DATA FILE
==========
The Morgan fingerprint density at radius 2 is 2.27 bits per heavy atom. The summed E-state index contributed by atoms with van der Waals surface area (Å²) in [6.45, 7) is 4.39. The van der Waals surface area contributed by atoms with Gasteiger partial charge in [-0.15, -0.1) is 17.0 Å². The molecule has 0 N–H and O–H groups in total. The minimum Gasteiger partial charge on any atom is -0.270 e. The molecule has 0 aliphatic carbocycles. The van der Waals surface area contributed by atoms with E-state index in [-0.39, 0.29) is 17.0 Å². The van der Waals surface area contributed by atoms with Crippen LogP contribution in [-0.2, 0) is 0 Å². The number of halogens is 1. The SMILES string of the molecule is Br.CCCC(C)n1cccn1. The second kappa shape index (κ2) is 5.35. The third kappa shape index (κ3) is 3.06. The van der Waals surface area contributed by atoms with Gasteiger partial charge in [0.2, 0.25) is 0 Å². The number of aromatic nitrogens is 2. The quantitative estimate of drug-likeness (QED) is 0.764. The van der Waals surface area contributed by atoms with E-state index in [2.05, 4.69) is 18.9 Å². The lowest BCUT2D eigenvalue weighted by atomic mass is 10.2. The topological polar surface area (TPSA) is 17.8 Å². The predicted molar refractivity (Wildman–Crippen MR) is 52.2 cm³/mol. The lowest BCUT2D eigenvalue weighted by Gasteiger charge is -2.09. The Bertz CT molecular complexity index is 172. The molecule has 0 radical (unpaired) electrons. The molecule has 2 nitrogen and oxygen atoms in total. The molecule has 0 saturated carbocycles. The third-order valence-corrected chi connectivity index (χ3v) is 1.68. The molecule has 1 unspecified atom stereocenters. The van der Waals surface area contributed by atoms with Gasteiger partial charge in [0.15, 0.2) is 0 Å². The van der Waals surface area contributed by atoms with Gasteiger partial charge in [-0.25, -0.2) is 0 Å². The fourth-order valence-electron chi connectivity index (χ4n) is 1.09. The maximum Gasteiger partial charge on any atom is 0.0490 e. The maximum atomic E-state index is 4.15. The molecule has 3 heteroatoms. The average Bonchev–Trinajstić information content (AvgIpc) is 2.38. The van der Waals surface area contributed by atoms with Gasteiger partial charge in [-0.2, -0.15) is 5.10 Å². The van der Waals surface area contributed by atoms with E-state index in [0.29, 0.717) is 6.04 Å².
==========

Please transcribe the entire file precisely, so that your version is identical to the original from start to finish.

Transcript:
The Morgan fingerprint density at radius 2 is 2.27 bits per heavy atom. The summed E-state index contributed by atoms with van der Waals surface area (Å²) in [6.45, 7) is 4.39. The van der Waals surface area contributed by atoms with Gasteiger partial charge in [-0.15, -0.1) is 17.0 Å². The molecule has 0 N–H and O–H groups in total. The minimum Gasteiger partial charge on any atom is -0.270 e. The molecule has 0 aliphatic carbocycles. The van der Waals surface area contributed by atoms with E-state index in [-0.39, 0.29) is 17.0 Å². The van der Waals surface area contributed by atoms with Crippen LogP contribution in [-0.2, 0) is 0 Å². The number of halogens is 1. The SMILES string of the molecule is Br.CCCC(C)n1cccn1. The second kappa shape index (κ2) is 5.35. The third kappa shape index (κ3) is 3.06. The van der Waals surface area contributed by atoms with Gasteiger partial charge in [0.2, 0.25) is 0 Å². The number of aromatic nitrogens is 2. The quantitative estimate of drug-likeness (QED) is 0.764. The van der Waals surface area contributed by atoms with E-state index in [2.05, 4.69) is 18.9 Å². The lowest BCUT2D eigenvalue weighted by atomic mass is 10.2. The topological polar surface area (TPSA) is 17.8 Å². The predicted molar refractivity (Wildman–Crippen MR) is 52.2 cm³/mol. The lowest BCUT2D eigenvalue weighted by Gasteiger charge is -2.09. The Bertz CT molecular complexity index is 172. The molecule has 0 radical (unpaired) electrons. The molecule has 2 nitrogen and oxygen atoms in total. The molecule has 0 saturated carbocycles. The third-order valence-corrected chi connectivity index (χ3v) is 1.68. The molecule has 1 unspecified atom stereocenters. The van der Waals surface area contributed by atoms with Gasteiger partial charge in [0.15, 0.2) is 0 Å². The van der Waals surface area contributed by atoms with Gasteiger partial charge in [-0.25, -0.2) is 0 Å². The fourth-order valence-electron chi connectivity index (χ4n) is 1.09. The maximum Gasteiger partial charge on any atom is 0.0490 e. The maximum atomic E-state index is 4.15. The molecule has 3 heteroatoms. The average Bonchev–Trinajstić information content (AvgIpc) is 2.38. The van der Waals surface area contributed by atoms with Gasteiger partial charge in [-0.2, -0.15) is 5.10 Å². The van der Waals surface area contributed by atoms with E-state index in [0.29, 0.717) is 6.04 Å².